Photo on home page: The Jack Nicklaus Room in the USGA’s Museum at United States Golf Association in Far Hills, N.J. as seen on Tuesday, May 19, 2015. (Copyright USGA/Jonathan Kolbe)

Far Hills, N.J.  — The United States Golf Association Museum in Far Hills, N.J., held a special event today to mark the opening of the Jack Nicklaus Room. The new room, which celebrates the life and career of the 18-time major champion, joins galleries that honor Bob Jones, Ben Hogan, Arnold Palmer and Mickey Wright.
The 1,200-square-foot exhibit space contains more than 80 artifacts, many on loan from the Jack Nicklaus Museum in Columbus, Ohio.
“We are delighted that we are able to gather friends and family at the USGA Museum to celebrate the addition of a room devoted to one of the game’s greatest players, Jack Nicklaus,” said Thomas J. O’Toole Jr., USGA president. “The Nicklaus Room offers an interactive experience that will allow future generations the opportunity to appreciate Jack’s legacy and relive many of the greatest moments in American golf history.”
From his first U.S. Open victory in 1962 to his last Green Jacket in 1986, Nicklaus had the skill and the determination to compete more successfully than anyone else in golf’s major championships. He compiled the best amateur record since his hero, Bob Jones, capped his career by winning the Grand Slam in 1930. Nicklaus won two U.S. Amateurs and played on two victorious USA Walker Cup Teams. He turned professional in November 1961 and embarked on a career that included 73 PGA Tour victories and a record 18 major championship titles. He won a record-tying four U.S. Opens, six Masters Tournaments, three British Opens and five PGA Championships — an amazing testament to his three decades of sustained excellence.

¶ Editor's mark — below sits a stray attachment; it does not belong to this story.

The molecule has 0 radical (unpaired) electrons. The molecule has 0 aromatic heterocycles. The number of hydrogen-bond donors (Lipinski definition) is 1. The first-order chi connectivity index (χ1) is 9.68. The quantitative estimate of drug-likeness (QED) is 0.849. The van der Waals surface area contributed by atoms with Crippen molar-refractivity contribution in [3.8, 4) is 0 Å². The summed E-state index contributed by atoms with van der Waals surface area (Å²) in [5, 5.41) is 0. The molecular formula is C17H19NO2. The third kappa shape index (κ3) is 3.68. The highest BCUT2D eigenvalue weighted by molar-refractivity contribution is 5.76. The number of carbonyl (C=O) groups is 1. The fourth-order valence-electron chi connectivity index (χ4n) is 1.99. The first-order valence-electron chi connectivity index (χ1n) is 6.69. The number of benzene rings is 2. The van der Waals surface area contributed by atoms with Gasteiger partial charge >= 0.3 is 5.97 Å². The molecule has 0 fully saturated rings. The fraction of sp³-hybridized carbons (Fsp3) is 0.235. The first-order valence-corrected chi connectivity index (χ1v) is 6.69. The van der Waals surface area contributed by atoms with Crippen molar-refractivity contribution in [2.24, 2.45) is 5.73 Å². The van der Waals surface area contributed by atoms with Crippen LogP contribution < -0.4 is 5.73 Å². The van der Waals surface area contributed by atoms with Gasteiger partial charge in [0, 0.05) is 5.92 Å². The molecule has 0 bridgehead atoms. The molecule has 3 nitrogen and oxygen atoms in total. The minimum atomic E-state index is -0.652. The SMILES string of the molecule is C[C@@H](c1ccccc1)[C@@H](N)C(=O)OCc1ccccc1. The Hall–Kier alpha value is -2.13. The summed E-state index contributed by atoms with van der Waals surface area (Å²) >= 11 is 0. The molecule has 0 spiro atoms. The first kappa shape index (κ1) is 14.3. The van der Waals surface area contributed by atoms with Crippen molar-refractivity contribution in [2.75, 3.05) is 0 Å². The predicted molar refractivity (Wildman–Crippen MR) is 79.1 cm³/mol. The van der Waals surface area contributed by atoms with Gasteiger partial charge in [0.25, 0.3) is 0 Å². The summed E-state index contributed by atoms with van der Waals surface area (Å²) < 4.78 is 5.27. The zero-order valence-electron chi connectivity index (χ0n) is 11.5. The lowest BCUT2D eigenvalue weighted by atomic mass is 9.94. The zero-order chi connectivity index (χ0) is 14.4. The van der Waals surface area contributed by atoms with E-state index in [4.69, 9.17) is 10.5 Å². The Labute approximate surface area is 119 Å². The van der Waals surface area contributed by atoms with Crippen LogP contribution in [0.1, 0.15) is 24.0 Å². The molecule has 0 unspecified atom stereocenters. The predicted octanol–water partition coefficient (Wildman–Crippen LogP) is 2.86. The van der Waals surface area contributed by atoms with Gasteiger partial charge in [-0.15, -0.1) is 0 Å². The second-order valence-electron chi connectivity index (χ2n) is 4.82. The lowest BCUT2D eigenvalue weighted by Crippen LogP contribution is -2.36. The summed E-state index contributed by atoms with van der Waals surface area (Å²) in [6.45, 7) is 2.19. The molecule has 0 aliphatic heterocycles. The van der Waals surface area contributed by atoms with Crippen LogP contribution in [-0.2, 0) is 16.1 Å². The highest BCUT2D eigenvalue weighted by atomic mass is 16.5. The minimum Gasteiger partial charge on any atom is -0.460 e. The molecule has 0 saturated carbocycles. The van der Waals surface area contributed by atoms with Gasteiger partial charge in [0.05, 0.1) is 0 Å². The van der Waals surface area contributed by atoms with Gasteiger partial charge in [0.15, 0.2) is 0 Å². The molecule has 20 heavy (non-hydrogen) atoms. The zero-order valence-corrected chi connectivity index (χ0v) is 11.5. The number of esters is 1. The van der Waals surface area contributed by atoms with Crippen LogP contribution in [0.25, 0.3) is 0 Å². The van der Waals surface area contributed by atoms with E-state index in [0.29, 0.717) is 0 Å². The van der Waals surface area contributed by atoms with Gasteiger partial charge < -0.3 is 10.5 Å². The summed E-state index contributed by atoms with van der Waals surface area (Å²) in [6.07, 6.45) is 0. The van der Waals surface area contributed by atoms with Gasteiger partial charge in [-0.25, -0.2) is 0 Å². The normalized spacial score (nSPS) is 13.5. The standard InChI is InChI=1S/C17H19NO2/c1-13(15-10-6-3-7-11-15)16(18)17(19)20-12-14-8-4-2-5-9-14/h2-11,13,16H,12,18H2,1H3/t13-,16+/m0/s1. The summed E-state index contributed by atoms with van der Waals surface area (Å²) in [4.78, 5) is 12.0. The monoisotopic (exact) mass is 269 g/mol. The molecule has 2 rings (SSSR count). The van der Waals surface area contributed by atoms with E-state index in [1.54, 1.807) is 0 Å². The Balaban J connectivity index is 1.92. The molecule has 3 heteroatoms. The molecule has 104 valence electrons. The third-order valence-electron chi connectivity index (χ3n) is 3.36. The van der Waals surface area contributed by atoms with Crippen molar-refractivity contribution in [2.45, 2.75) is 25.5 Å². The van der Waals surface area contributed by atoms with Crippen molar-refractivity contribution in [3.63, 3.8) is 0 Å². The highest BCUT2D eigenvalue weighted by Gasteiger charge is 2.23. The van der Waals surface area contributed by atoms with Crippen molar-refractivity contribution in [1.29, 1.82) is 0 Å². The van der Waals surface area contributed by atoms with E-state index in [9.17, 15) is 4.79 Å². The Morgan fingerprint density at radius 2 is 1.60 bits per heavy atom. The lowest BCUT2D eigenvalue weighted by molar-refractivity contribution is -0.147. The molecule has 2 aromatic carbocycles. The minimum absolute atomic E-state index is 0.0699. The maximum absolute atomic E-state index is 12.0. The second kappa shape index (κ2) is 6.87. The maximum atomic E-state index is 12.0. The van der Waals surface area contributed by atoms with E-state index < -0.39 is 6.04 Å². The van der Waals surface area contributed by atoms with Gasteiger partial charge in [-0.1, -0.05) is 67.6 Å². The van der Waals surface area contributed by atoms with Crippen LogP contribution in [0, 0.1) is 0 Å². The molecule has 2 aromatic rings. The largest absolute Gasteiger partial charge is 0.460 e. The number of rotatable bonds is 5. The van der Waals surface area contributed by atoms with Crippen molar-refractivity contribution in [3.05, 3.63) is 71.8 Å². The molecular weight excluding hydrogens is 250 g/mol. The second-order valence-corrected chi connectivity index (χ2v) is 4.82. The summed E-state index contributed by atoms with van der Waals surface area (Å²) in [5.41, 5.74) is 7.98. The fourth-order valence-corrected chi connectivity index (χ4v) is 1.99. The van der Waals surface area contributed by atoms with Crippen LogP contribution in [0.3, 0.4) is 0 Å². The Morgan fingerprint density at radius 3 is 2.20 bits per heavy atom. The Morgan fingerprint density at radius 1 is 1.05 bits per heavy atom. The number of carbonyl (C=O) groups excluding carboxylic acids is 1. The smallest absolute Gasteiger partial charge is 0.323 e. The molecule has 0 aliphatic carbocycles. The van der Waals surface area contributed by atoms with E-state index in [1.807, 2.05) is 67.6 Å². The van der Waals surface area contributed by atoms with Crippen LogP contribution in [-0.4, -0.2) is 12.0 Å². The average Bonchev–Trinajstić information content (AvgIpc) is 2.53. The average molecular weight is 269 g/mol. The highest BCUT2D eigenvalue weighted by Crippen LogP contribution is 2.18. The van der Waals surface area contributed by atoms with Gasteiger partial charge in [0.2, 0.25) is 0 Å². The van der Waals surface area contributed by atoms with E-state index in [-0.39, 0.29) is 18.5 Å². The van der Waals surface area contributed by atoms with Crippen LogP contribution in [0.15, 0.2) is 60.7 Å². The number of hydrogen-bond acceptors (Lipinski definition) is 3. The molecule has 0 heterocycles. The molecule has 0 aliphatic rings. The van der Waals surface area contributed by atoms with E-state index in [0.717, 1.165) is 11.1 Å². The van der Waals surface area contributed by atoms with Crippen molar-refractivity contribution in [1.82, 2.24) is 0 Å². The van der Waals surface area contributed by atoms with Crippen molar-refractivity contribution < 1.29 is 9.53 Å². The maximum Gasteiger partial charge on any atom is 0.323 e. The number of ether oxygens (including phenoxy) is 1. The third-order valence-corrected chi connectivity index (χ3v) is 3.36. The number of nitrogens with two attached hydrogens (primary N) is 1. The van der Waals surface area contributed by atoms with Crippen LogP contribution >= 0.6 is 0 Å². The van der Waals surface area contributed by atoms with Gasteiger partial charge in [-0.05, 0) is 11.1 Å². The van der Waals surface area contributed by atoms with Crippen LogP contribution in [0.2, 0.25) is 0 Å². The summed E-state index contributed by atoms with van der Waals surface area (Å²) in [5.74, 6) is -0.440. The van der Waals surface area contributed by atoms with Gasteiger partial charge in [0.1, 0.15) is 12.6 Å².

Nicklaus did not become golf’s greatest major champion on ability alone, however. His competitive spirit, self-belief, commitment, integrity, perseverance and vision were among the values that helped turn his unquestioned skills into unmatched success.
“The USGA has had a great influence on my career, and helped shape my love of the game and for competition since I first picked up a club at age 10,” Nicklaus said. “My association with them — from the championships I played to the USGA leaders who have impacted my life — is one I have always valued. For them to recognize my career and life with this addition to the USGA Museum is humbling and meaningful to me and my family. I hope this room provides guests the opportunity to share some of the cherished memories I have, but more important, I hope parts of it can help educate a new generation of golfers and golf fans about our collective work to grow this great game.”